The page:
Posted by Glenn Cohen on November 27, 2011 at 10:31 PM | Permalink | Comments (1) | TrackBack

Threading the Needle

Imagine that Ron Wyden fails: either PROTECT IP or SoPA / E-PARASITE passes and is signed into law by President Obama. Advocacy groups such as the EFF would launch an immediate constitutional challenge to the bill’s censorship mandates. I believe the outcome of such litigation is far less certain than either side believes. American censorship legislation would keep lots of lawyers employed (always a good thing in a down economy), and might generate some useful First Amendment jurisprudence. Let me sketch three areas of uncertainty that the courts would have to resolve, and that improve the odds that such a bill would survive.

First, how high is the constitutional barrier to the legislation? Both bills look like systems of prior restraint, which loads the government with a “heavy presumption” against their constitutionality . The Supreme Court’s jurisprudence in the two most relevant prior cases, Reno v. ACLU and Ashcroft v. ACLU, applied strict scrutiny: laws must serve a compelling government interest, and be narrowly tailored to that interest. This looks bad for the state, but wait: we’re dealing with laws regulating intellectual property, and such laws draw intermediate scrutiny at most. This is what I call the IP loophole in the First Amendment. Copyright law, for example, enjoys more lenient treatment under free speech examination because the law has built-in safeguards such as fair use, the idea-expression dichotomy, and the (ever-lengthening) limited term of rights.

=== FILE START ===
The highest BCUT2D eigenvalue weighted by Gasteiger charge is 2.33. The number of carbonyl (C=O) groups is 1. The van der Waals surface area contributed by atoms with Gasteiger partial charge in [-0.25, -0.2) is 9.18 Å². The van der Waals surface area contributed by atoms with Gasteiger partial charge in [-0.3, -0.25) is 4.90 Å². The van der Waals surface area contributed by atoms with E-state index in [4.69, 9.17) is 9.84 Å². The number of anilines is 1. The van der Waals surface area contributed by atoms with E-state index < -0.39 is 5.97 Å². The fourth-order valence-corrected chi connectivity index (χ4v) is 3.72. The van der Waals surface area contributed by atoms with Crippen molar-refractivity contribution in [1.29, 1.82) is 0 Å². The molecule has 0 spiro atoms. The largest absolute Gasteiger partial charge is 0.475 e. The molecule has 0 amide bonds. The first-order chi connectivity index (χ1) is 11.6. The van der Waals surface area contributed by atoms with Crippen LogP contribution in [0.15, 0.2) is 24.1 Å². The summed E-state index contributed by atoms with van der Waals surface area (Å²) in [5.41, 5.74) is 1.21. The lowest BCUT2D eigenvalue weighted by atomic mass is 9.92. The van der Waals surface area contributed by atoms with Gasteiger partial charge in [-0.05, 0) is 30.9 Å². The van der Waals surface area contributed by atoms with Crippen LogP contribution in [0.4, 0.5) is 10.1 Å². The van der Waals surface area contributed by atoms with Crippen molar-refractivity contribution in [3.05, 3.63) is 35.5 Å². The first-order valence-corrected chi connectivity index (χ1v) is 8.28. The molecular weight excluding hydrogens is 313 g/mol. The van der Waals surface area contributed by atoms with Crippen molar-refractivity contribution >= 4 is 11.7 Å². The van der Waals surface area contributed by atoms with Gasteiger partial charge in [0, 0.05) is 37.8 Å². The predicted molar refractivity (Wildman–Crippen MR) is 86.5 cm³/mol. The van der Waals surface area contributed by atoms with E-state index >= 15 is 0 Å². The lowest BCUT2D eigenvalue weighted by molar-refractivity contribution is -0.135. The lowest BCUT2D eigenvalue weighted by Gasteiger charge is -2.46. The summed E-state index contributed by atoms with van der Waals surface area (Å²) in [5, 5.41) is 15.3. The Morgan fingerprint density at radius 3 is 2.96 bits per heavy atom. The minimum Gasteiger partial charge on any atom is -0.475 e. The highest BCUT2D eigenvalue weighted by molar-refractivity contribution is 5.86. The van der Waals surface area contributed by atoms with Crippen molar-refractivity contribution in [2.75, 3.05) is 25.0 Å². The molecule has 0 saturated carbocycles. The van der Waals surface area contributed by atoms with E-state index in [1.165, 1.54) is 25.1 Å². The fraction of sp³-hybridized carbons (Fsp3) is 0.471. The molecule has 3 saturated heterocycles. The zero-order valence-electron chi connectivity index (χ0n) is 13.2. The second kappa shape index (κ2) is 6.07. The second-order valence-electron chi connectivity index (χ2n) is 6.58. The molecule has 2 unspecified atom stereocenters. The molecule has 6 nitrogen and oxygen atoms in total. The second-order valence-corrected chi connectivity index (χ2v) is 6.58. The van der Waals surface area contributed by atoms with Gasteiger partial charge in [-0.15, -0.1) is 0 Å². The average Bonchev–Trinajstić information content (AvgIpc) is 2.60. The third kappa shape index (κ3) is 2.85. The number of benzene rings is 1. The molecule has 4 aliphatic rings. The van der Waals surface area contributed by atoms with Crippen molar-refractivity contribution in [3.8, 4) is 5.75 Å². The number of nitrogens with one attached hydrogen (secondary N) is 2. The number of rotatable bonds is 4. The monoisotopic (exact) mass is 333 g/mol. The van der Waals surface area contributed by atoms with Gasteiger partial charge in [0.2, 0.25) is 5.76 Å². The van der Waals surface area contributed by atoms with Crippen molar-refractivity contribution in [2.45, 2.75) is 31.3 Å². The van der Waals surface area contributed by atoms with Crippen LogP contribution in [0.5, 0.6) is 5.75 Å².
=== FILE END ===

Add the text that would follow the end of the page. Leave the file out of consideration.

Moreover, it’s not certain that the bills even regulate speech. Here, I mean “speech” in its First Amendment sense, not the colloquial one. Burning one’s draft card at a protest seems like speech to most of us – the anti-war message is embodied within the act – but the Supreme Court views it as conduct. And conduct can be regulated so long as the government meets the minimal strictures of rational review. The two bills focus on domain name filtering – they impede users from reaching certain on-line material, but formally limit only the conversion of domain name to IP address by an Internet service provider. (I’m skipping over the requirement that search engines de-list such sites, which is a much clearer case of regulating speech.) DNS lookups seem akin to conduct, although the Court’s precedent in this area is hardly a model of lucidity. (Burning the American flag = speech; burning a draft card = conduct. QED.) Other courts have struggled, most notably in the context of the anti-circumvention provisions of the Digital Millennium Copyright Act, to categorize domain names as speech or not-speech, and thus far have found a kind of Hegelian duality to them. That suggests an intermediate level of scrutiny, which would resonate with the IP loophole analysis above.